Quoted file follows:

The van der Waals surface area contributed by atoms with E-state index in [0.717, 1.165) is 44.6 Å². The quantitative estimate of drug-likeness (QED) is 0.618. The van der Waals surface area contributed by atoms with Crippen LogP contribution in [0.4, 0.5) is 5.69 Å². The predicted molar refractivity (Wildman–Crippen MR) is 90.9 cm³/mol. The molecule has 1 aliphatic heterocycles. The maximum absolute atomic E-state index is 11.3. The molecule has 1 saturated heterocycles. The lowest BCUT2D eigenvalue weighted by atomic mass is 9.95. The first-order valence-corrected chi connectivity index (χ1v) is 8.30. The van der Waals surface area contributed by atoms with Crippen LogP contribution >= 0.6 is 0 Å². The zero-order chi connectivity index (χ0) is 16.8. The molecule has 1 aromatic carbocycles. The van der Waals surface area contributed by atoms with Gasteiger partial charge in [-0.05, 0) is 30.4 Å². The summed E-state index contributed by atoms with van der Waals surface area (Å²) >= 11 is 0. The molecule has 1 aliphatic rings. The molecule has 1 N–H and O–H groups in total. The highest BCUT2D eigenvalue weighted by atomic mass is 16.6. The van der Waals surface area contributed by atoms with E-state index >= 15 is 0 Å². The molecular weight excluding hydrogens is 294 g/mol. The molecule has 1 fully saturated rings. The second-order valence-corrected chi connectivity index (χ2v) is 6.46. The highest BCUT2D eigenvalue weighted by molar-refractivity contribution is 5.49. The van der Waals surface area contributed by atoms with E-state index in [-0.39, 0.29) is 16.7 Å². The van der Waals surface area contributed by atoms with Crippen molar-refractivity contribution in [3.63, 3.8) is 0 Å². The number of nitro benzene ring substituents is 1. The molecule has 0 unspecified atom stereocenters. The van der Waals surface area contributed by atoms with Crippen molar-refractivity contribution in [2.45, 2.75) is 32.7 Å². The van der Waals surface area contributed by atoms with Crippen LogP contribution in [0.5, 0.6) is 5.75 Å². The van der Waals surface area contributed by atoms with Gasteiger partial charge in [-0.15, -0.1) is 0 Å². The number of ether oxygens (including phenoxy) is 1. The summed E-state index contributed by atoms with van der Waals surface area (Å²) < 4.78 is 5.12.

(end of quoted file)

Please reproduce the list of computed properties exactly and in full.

The van der Waals surface area contributed by atoms with E-state index in [0.717, 1.165) is 44.6 Å². The quantitative estimate of drug-likeness (QED) is 0.618. The van der Waals surface area contributed by atoms with Crippen LogP contribution in [0.4, 0.5) is 5.69 Å². The predicted molar refractivity (Wildman–Crippen MR) is 90.9 cm³/mol. The molecule has 1 aliphatic heterocycles. The maximum absolute atomic E-state index is 11.3. The molecule has 1 saturated heterocycles. The lowest BCUT2D eigenvalue weighted by atomic mass is 9.95. The first-order valence-corrected chi connectivity index (χ1v) is 8.30. The van der Waals surface area contributed by atoms with Crippen LogP contribution >= 0.6 is 0 Å². The zero-order chi connectivity index (χ0) is 16.8. The molecule has 1 aromatic carbocycles. The van der Waals surface area contributed by atoms with Gasteiger partial charge in [-0.05, 0) is 30.4 Å². The summed E-state index contributed by atoms with van der Waals surface area (Å²) >= 11 is 0. The molecule has 1 aliphatic rings. The molecule has 1 N–H and O–H groups in total. The highest BCUT2D eigenvalue weighted by atomic mass is 16.6. The van der Waals surface area contributed by atoms with E-state index >= 15 is 0 Å². The molecular weight excluding hydrogens is 294 g/mol. The molecule has 1 fully saturated rings. The second-order valence-corrected chi connectivity index (χ2v) is 6.46. The highest BCUT2D eigenvalue weighted by molar-refractivity contribution is 5.49. The van der Waals surface area contributed by atoms with E-state index in [-0.39, 0.29) is 16.7 Å². The van der Waals surface area contributed by atoms with Crippen molar-refractivity contribution in [3.63, 3.8) is 0 Å². The number of nitro benzene ring substituents is 1. The molecule has 0 unspecified atom stereocenters. The van der Waals surface area contributed by atoms with Crippen molar-refractivity contribution in [2.45, 2.75) is 32.7 Å². The van der Waals surface area contributed by atoms with Crippen LogP contribution in [0.5, 0.6) is 5.75 Å². The van der Waals surface area contributed by atoms with Gasteiger partial charge in [-0.15, -0.1) is 0 Å². The number of ether oxygens (including phenoxy) is 1. The summed E-state index contributed by atoms with van der Waals surface area (Å²) < 4.78 is 5.12.